For most of the season, Brian Snitker and Will Smith have been the scapegoats for the Braves struggles, and I’ve been among the herd. Some of Snitker’s decisions throughout the season have been questionable, to say the least, and after three straight disappointing playoff exits, it was fair to begin to wonder whether he was the man to get this team over the top. On the other hand, watching Will Smith can force the healthiest person into cardiac arrest. Both have been far from perfect over their tenures with the Braves, but in the NLDS, they were pretty damn close to it.
I must admit, there’s not really a single move I can point to all series where I would say Snitker blew it. Personally, I would have started Max Fried in Game 1. He’s the ace of the staff and has earned that right. However, Morton is equally as reliable, and he has tons of postseason success. Perhaps pinch-hitting Orlando Arcia in the 9th inning of Game 1 was a bit questionable, but again, it wasn’t egregious. After that, though, Snitker was flawless.
He consistently pulled pitchers at the right moments, pinch-hit Pederson and Rosario at opportune times, and he rode his horses — Morton, Matzek, and Jackson — until the very end. Kudos to him, and the Braves needed it desperately. I said before the NLDS that Snitker’s piss-poor decision-making throughout the season will all be forgotten if he can pull the right strings in the playoffs. So far, he’s done just that.
Frankly, a lot of the hate on Will Smith, especially lately, is unwarranted. I don’t blame him for being overpaid; that’s Anthpolous’ fault. It’s also Anthopoulos’ fault that the Braves are even using Smith as a closer in the first place. He’s been a set-up guy for most of his career. That’s where he has thrived, and he seems a little out of place — at least he did — pitching in the ninth inning. However, that’s changed completely of late.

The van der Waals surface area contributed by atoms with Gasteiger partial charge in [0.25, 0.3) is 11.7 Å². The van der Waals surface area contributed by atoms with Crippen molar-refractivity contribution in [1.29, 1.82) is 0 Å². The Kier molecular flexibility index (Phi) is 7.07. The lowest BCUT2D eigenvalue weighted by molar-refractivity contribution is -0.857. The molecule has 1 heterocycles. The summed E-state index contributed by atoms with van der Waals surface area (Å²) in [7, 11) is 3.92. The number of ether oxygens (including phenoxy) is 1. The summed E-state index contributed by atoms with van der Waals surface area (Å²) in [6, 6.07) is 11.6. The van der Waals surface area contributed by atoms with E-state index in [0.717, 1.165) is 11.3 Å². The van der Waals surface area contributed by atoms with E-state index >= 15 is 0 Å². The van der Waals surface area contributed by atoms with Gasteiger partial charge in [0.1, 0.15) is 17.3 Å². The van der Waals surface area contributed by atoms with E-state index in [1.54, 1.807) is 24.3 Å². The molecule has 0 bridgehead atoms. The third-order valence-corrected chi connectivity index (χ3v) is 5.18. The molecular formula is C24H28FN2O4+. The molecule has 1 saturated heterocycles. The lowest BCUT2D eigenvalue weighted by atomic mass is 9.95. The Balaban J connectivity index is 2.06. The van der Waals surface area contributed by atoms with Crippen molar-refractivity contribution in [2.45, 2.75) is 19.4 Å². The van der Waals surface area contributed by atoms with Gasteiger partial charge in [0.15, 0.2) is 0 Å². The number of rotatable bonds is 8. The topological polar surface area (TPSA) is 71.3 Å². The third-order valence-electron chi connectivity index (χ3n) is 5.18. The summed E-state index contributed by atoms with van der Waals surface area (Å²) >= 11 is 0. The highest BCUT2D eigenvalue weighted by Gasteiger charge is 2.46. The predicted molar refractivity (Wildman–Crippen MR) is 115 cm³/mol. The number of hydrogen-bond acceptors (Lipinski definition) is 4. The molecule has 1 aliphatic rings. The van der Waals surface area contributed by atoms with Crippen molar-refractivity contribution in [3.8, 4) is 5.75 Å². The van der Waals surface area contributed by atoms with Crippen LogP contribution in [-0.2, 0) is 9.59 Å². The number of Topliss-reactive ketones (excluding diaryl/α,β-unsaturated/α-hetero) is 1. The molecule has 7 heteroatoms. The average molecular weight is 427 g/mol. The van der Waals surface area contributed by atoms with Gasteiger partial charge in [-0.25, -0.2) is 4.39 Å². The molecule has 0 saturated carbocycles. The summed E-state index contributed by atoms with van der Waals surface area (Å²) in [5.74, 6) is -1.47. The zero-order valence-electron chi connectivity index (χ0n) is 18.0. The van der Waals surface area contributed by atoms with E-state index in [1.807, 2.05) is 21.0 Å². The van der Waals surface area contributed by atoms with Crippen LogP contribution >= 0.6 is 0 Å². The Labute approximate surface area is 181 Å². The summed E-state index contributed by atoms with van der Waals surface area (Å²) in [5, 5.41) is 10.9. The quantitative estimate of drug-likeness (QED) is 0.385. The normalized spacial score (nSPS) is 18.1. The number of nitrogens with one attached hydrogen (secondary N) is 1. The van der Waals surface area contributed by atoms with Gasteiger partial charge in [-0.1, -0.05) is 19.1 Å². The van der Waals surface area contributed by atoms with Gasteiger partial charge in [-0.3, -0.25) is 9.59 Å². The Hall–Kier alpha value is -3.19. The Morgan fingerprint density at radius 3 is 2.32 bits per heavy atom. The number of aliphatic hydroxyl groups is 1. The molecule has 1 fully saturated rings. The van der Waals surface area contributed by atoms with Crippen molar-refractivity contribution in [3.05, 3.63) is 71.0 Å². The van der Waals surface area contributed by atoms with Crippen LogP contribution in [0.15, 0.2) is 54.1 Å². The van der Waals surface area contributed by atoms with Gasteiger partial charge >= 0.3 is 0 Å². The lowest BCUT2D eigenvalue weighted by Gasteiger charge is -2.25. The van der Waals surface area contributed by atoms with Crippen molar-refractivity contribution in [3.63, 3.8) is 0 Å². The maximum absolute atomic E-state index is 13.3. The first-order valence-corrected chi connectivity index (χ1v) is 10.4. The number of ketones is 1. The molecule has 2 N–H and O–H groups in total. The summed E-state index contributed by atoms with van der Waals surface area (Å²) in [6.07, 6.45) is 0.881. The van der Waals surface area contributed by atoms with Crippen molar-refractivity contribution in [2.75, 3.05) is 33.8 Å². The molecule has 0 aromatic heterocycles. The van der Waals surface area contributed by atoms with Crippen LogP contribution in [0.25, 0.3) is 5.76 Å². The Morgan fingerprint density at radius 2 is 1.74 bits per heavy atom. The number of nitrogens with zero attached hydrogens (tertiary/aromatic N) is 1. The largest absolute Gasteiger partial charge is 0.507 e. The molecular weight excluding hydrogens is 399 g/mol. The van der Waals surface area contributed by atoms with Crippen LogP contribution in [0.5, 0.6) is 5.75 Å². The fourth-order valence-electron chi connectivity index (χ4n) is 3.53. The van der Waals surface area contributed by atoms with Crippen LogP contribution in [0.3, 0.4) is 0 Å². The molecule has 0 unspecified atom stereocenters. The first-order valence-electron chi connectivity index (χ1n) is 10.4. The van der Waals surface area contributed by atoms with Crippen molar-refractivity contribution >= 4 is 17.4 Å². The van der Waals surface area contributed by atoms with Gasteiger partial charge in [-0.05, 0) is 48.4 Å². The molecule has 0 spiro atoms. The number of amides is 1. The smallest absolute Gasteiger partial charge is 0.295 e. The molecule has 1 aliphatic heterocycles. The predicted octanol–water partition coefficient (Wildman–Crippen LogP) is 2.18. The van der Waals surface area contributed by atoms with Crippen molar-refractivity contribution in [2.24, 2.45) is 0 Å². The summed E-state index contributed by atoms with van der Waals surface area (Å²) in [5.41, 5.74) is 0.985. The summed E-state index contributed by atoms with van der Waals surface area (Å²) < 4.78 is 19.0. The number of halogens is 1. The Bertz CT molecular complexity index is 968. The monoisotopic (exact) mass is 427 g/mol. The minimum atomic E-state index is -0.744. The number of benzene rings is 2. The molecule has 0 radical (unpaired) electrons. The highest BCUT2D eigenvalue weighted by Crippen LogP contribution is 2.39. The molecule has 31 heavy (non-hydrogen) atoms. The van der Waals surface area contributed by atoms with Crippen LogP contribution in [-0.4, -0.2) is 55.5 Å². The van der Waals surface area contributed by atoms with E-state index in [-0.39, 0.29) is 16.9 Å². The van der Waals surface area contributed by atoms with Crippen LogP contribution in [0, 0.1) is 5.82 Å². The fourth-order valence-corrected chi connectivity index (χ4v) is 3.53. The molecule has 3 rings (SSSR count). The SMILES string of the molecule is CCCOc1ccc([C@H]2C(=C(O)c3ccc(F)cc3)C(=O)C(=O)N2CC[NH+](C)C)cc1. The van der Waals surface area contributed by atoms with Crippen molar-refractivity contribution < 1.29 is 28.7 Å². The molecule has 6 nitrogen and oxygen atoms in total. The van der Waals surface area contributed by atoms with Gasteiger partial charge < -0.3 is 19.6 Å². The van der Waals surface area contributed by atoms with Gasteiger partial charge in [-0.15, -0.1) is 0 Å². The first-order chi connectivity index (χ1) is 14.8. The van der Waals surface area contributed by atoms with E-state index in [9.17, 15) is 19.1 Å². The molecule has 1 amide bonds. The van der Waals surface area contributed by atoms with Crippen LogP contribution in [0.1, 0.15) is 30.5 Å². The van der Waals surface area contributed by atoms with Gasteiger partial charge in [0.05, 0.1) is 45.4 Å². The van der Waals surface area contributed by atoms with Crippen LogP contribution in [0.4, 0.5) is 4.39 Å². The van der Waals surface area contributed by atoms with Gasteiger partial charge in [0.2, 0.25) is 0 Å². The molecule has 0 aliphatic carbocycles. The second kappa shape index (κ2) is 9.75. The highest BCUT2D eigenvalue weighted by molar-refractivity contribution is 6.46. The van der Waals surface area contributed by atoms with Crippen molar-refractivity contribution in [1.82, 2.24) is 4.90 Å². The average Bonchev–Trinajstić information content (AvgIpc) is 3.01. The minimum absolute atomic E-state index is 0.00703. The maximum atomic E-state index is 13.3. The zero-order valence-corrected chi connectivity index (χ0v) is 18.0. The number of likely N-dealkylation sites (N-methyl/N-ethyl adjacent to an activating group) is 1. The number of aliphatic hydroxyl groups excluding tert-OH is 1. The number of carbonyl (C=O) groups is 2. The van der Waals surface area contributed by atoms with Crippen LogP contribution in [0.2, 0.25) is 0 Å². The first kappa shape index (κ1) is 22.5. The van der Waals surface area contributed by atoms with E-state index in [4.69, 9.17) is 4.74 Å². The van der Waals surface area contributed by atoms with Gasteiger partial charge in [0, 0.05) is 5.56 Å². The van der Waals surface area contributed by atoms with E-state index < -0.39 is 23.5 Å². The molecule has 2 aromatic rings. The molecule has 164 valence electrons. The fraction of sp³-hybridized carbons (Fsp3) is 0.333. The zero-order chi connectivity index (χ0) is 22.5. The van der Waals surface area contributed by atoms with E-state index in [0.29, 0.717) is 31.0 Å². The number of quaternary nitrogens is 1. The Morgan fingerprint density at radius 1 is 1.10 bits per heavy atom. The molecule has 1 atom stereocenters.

In September, Smith was pretty much unhittable, allowing just two runs over 13 innings — good for a 1.38 ERA. That success continued into the NLDS. He allowed a couple of runners in his first save opportunity in Game 2, but like he usually does, he got out of it without any damage. Smith then followed it up with a perfect inning to end Game 3 and shut the door again in Game 4 when Milwaukee was trailing by just one run and had the top of their lineup coming to the plate. It may not always be pretty, but it’s way past time to put some respect on Will Smith’s name.
Even without Ronald Acuña Jr., the Braves are a fantastic team, one that is more than capable of winning a World Series. They proved that against the Brewers. However, without their best player, the margin for error — which was already minute to begin with — is razor thin. They will need Brian Snitker and Will Smith to continue to be nearly flawless if they want to get the job done for the first time since 1995.